Rubbing alcohol, USP / Surgical spirit, B.P. is a liquid prepared and used primarily for topical application. It is prepared from a special denatured alcohol solution and contains approximately 70 percent by volume of pure, concentrated ethanol (ethyl alcohol) or isopropyl alcohol (isopropanol). Individual manufacturers can use their own "formulation standards" in which the ethanol content usually ranges from 70-99% v/v. In Ireland and the UK, the equivalent skin preparation is surgical spirit, which is always an ethyl alcohol-isopropyl alcohol mixture. It is colorless. The melting point is -89 °C. The boiling point is 82.5 °C.
The term "rubbing alcohol" has become a general non-specific term for either isopropyl alcohol (isopropanol) or ethyl alcohol (ethanol) rubbing-alcohol products.
A hand sanitizer or hand antiseptic is a supplement or alternative to hand washing with soap and water. Various preparations are available, including gel, foam, and liquid solutions. The active ingredient in hand sanitizers may be isopropanol, ethanol, n-propanol, or povidone-iodine. Inactive ingredients in alcohol rubs typically include a thickening agent such as polyacrylic acid for alcohol gels, humectants such as glycerin for liquid rubs, propylene glycol, and essential oils of plants. Alcohol based hand sanitizers are more effective at killing microorganisms than soaps and do not dry out hands as much.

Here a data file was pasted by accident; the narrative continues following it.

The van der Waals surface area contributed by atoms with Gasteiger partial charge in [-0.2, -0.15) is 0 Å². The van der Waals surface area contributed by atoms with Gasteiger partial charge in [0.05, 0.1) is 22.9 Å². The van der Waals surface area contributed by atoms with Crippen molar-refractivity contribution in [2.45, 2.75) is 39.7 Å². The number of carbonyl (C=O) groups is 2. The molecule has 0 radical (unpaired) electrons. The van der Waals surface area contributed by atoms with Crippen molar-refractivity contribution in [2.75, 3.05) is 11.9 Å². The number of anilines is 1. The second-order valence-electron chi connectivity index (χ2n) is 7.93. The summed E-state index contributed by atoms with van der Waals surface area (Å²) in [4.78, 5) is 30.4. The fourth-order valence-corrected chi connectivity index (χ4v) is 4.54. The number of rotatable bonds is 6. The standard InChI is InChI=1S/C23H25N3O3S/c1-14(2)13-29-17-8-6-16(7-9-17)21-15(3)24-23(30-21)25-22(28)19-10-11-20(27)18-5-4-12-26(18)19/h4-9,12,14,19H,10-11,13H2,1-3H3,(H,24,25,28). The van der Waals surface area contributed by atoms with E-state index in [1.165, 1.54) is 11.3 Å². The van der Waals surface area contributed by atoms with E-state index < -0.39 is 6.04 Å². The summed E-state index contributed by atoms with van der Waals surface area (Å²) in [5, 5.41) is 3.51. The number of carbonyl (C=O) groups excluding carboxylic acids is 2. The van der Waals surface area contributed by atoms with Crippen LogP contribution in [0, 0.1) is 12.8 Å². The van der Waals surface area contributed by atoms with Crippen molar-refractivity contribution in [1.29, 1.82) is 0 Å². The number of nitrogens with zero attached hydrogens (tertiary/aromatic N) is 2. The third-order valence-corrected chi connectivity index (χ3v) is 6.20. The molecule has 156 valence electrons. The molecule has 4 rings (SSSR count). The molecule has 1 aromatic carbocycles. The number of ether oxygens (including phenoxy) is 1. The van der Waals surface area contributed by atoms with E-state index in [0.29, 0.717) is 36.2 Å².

Common non-alcohol, rinse-free hand sanitizers use either small concentrations of the nitrogenous cationic surface-acting agent benzalkonium chloride, the chlorinated aromatic compound triclosan, or povidone-iodine. Some products claim to kill microorganisms naturally, although these claims are not substantiated in any FDA monograph. All hand sanitizer products require National Drug Code designation in United States and natural product number designation in Canada.]citation needed[
Persia was a cradle of science in earlier times. Persia contributed to the current understanding of nature, medicine, mathematics, and philosophy. Persians made important contributions to algebra and chemistry, invented the wind-power machine, and the first distillation of alcohol. Trying to revive the golden time of Persian science, Iran's scientists cautiously reach out to the world. Many individual Iranian scientists, along with the Iranian Academy of Medical Sciences and Academy of Sciences of Iran, are involved in this revival.
Iran is an example of a country that has made considerable advances through education and training, despite international sanctions in almost all aspects of research during the past 30 years. Iran's university population swelled from 100,000 in 1979 to 2 million in 2006. 70% of its science and engineering students are women. Iran's scientific progress is reported to be the fastest in the world. Iran has made great strides in different sectors, including aerospace, nuclear science, medical development, as well as stem cell and cloning research.